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State of Play: Western New York

About The Study

Led by the Aspen Institute's Sports & Society Program, State of Play: Western New York is a comprehensive study about youth sports in the eight counties of Western New York. It was commissioned by the Ralph C. Wilson, Jr. Foundation in partnership with the Community Foundation for Greater Buffalo and compiled the insights, expertise and feedback of a local task force of youth sports leaders and practitioners after an eight-month research process.

The Ralph C. Wilson, Jr. Foundation also sponsored studies in southeast Michigan and the Greater Rochester and the Finger Lakes region. For more information about the Ralph C. Wilson, Jr. Foundation and its commitment to youth sports, click here.

The Plays

More than 1,000 local adults and youth informed the report through interviews, roundtable discussions, focus groups and surveys. The Aspen Institute analyzed the region through its existing framework of eight strategies, or “plays,” designed to increase sport participation with urban, suburban and rural youth.

8 Plays

Ask Kids What They Want

Reintroduce Free Play

Encourage Sports Sampling

Revitalize In-Town Leagues

Think Small

Design for Development

Train All Coaches

Emphasize Prevention

The Findings

State of Play: Western New York resulted in more than forty findings about the status of youth sports in the region. Highlights include:

Not Enough Kids Active at a Healthy Level
* While 84 percent of parents believe it’s important to have their children regularly involved in sports, only 16 percent of youth across Western New York are physically active one hour a day, the level recommended by the Centers for Disease Control and Prevention.

It’s About More than Sports
* A Johns Hopkins University analysis projects that if stakeholders in the region can get and keep just 25 percent of youth active daily, 7,488 fewer youth would be overweight and obese, saving the region more than $262 million in direct medical costs and workplace productivity losses.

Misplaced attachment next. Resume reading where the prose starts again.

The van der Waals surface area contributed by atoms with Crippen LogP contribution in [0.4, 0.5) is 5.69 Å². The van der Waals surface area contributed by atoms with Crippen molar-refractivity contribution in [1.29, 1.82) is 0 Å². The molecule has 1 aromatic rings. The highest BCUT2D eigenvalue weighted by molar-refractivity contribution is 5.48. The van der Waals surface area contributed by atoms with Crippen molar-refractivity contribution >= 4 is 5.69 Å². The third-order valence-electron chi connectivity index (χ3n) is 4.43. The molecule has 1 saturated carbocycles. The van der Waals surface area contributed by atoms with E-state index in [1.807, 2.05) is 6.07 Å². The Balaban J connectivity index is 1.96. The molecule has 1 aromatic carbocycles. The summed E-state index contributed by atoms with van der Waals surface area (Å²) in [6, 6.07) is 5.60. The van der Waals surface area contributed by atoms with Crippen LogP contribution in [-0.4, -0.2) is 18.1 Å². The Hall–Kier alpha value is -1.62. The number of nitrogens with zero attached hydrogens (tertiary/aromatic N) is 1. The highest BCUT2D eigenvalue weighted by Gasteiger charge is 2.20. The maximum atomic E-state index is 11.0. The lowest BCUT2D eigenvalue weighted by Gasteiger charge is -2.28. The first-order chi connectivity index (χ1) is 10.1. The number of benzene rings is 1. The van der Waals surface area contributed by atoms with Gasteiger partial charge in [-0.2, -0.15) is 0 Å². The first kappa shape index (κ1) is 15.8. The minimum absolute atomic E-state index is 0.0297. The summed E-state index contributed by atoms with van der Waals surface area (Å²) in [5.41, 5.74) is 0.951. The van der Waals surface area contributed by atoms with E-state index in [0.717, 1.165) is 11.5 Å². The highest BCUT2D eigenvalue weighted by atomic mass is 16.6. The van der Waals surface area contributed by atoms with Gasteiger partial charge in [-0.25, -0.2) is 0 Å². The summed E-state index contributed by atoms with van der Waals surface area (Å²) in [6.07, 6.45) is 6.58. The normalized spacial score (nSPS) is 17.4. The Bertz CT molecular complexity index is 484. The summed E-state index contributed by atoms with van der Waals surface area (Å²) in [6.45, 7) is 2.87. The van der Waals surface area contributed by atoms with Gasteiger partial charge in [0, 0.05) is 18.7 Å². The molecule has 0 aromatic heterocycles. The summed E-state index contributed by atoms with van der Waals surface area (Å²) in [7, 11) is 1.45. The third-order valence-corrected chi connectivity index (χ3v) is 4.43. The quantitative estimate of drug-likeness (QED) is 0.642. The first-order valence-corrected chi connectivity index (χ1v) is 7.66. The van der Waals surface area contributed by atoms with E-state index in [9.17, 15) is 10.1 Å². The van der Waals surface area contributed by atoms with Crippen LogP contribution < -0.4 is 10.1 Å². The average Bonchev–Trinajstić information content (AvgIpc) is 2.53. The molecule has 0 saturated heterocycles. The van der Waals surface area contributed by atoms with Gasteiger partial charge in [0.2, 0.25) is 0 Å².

Where Have the Neighborhood Games Gone?
* The sports experience has changed dramatically over the last generation or so, with children participating in fewer sports and activities near their homes. Casual/pick-up play has become far less common, with more youth primarily playing in organized team settings.

Many bright spots, but we can do better
* The Western New York region deserves a C+ in getting kids active through sports, according to an online survey of youth sport providers and other stakeholders. The grade aligns with research by the Aspen Institute, which found many innovative organizations and grassroots champions dedicated to youth, but also gaps in program access, especially in low-income and rural areas.

The Recommendations

  • Invest in more and better parks
  • Build indoor complex in Buffalo
  • Engage more racially diverse leaders
  • Turn college athletes into youth coaches
  • Educate and empower parents

About the Community Foundation for Greater Buffalo

The Community Foundation for Greater Buffalo, a 501 ©(3) organization, was established in 1919 to enhance and encourage long-term philanthropy in the Western New York community. The Foundation’s mission is: Connecting people, ideas and resources to improve lives in Western New York. For nearly 100 years, the Community Foundation has made the most of the generosity of individuals, families, foundations and organizations who entrust charitable assets to its care.

About the Ralph C. Wilson, Jr. Foundation

The Ralph C. Wilson, Jr. Foundation is a grantmaking organization dedicated primarily to sustained investment in the quality of life of the people of Southeast Michigan and Western New York. The two areas reflect Ralph C. Wilson, Jr.’s devotion to his hometown of Detroit and greater Buffalo, home of his Buffalo Bills franchise. Prior to his passing in 2014, Mr. Wilson requested that a significant share of his estate be used to continue a life-long generosity of spirit by funding the Foundation that bears his name. The Foundation has a grantmaking capacity of $1.2 billion over a 20-year period, which expires January 8, 2035. This structure is consistent with Mr. Wilson’s desire for the Foundation’s impact to be immediate, substantial, measurable and overseen by those who knew him best. For more information visit

About the Aspen Institute

The Aspen Institute is a nonpartisan forum for values-based leadership and the exchange of ideas. Based in Washington, DC, the Institute also has campuses in Aspen, CO, and on the Wye River in eastern Maryland, and maintains offices in New York City and several other cities.

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